LO 33.8: Discuss the benefits o f risk-based pricing o f financial services.

LO 33.8: Discuss the benefits o f risk-based pricing o f financial services.
Recognizing that charging a single price for a product to all customers regardless of risk levels may lead to adverse selection (i.e., high-risk customers attracted to a relatively low price relative to their risk profile and low-risk customers pushed away by the higher price relative to their risk profile), lenders have been moving toward risk-based pricing (RBP). RBP involves lenders charging different customers different prices based on their associated risks. Although RBP is still in the early stages of implementation in the financial retail sector, it has been utilized more frequently in credit card, home mortgage, and auto loan lines.
Key external and internal factors which account for risk and play into the interest rates and prices charged by lenders include:
The probability of take-up (i.e., acceptance by the customer of the offered product). The probability of default (PD). The loss given default (LGD). The exposure at default (EAD). The cost of equity capital to the lender. Capital allocated to the transaction. Operating expenses of the lender.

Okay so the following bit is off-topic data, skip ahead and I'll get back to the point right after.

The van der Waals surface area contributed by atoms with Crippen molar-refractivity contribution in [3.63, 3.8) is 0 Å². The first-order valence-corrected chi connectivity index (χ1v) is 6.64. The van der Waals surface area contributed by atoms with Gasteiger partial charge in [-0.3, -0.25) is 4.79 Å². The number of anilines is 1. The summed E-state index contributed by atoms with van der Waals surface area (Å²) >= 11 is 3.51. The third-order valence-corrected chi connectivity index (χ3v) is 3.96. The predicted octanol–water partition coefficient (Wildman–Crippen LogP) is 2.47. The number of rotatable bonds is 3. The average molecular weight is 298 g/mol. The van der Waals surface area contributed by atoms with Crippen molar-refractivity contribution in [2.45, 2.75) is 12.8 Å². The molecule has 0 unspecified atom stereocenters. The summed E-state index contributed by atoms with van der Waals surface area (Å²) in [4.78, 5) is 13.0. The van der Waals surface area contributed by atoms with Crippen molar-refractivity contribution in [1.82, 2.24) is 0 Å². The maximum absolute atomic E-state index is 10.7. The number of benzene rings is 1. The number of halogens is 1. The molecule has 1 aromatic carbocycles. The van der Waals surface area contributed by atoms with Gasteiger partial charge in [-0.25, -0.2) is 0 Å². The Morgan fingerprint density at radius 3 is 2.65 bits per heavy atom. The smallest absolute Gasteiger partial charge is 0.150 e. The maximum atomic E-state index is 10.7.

Prices may be set on a tiered level based on score bands allocating risks from high to low. The lender can then map pricing strategies to metrics such as profit/loss, revenue, market share, and risk-adjusted return at the various score bands. Utilizing RBP effectively allows management to evaluate the inevitable tradeoffs among profitability, market share, and risk with the short and long-term goal of increasing shareholder value.
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Topic 33 Cross Reference to GARP Assigned Reading – Crouhy, Galai, and Mark, Chapter 9
K e y C o n c e p t s
LO 33.1
Retail banking involves the acceptance of deposits and lending of money to customers. Credit risk (the probability that a borrower will default on debt obligations) represents the biggest risk in retail banking. Other risks include operational risks, business risks, reputation risks, interest-rate risks, and asset valuation risk.
LO 33.2